When Tech Can Improve Your Company (and When It Might Not)
For better or worse, tech can be dazzling. Sometimes, this can lead you astray as a business owner if you’re the type of person who gets so excited about a new toy that you forget to assess its real usefulness. On the other hand, there are times when tech offers solutions that range from helpful to crucial. It’s not always the answer, but when it is, you don’t want to get it wrong.
Working with Different Departments
One of the hardest things about evaluating a potential solution is when it is for an area of your business that’s not part of your expertise. Because this will sometimes be the case at most companies that are larger than you and a couple of employees, you’ll need to rely on the people within those areas to help guide your decision. This requires a certain amount of trust and granting some autonomy to your managers and employees, meaning that you lay the groundwork for this relationship before you are working with them to find a tech solution to a current problem.
If your fleet is growing, your manager may need upgraded tools to stay on top of where vehicles are. GPS fleet tracking software and solutions can be useful to help you get real-time info, which can improve your routing and customer service. Your fleet manager can help you determine what features you might need and what the benefits would be.
Running it Past IT
If you have an IT department or just a single IT person on your staff, you may want to get their opinion on any computer-related purchases. Security, ease of installation and how well it will integrate with existing systems are all worth discussion. Another thing to consider is the scalability of the solution. Can it grow with you and your company or alongside other equipment upgrades? Some software may offer a trial period that can help you determine whether there are bugs or other issues that might not make it the best choice.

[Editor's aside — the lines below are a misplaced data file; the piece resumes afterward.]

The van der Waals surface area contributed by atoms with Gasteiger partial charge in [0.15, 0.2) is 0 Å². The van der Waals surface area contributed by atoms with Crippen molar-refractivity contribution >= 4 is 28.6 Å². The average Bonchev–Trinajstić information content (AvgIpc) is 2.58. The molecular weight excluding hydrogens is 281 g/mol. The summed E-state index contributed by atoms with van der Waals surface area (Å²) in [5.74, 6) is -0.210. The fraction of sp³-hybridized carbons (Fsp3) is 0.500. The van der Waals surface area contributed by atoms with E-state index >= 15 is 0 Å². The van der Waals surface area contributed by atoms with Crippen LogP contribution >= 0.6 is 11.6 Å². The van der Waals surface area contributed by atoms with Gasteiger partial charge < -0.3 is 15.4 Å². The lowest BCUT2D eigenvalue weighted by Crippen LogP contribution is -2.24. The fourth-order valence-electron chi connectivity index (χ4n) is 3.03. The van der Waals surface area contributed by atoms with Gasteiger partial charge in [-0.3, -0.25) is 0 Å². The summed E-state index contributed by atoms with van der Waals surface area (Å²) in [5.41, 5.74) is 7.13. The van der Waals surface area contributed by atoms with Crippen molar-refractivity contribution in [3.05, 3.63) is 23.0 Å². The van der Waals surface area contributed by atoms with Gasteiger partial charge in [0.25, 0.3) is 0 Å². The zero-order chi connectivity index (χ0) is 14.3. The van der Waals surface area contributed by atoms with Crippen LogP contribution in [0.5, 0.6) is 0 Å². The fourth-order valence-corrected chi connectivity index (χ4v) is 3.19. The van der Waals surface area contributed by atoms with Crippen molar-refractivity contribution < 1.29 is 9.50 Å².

Looking at the Competition
Often, you’re looking at the competition to figure out how to distinguish yourself from them, but there are also times when you may need to do so to determine how widespread adoption of this new tech is. A simple but illustrative example is something like mobile-friendly websites; a dozen or even 10 years ago this might not have seemed critical, but these days, if your business is heavily dependent on web traffic and your customers can’t easily access your site on the go, you won’t last long. Pay attention to whatever expectations are trending in your industry so that you don’t fall behind. If you are in a skills first labor market that is going to mean a much different tech strategy than other markets.
When It’s Time to Wait
There are plenty of times when the answer is to wait and see. This can be the case if the tech is new and exciting but there don’t seem to be many practical applications for it yet. There may be bugs that need to be ironed out, or the price point might just be too high now to justify a purchase. Sometimes, it’s just a matter of waiting for a later version. This can also be true if there are economic factors at play. Currently the cost of living crisis has made it harder to bridge the digital gap which means waiting might make for an easier, and more successful implementation.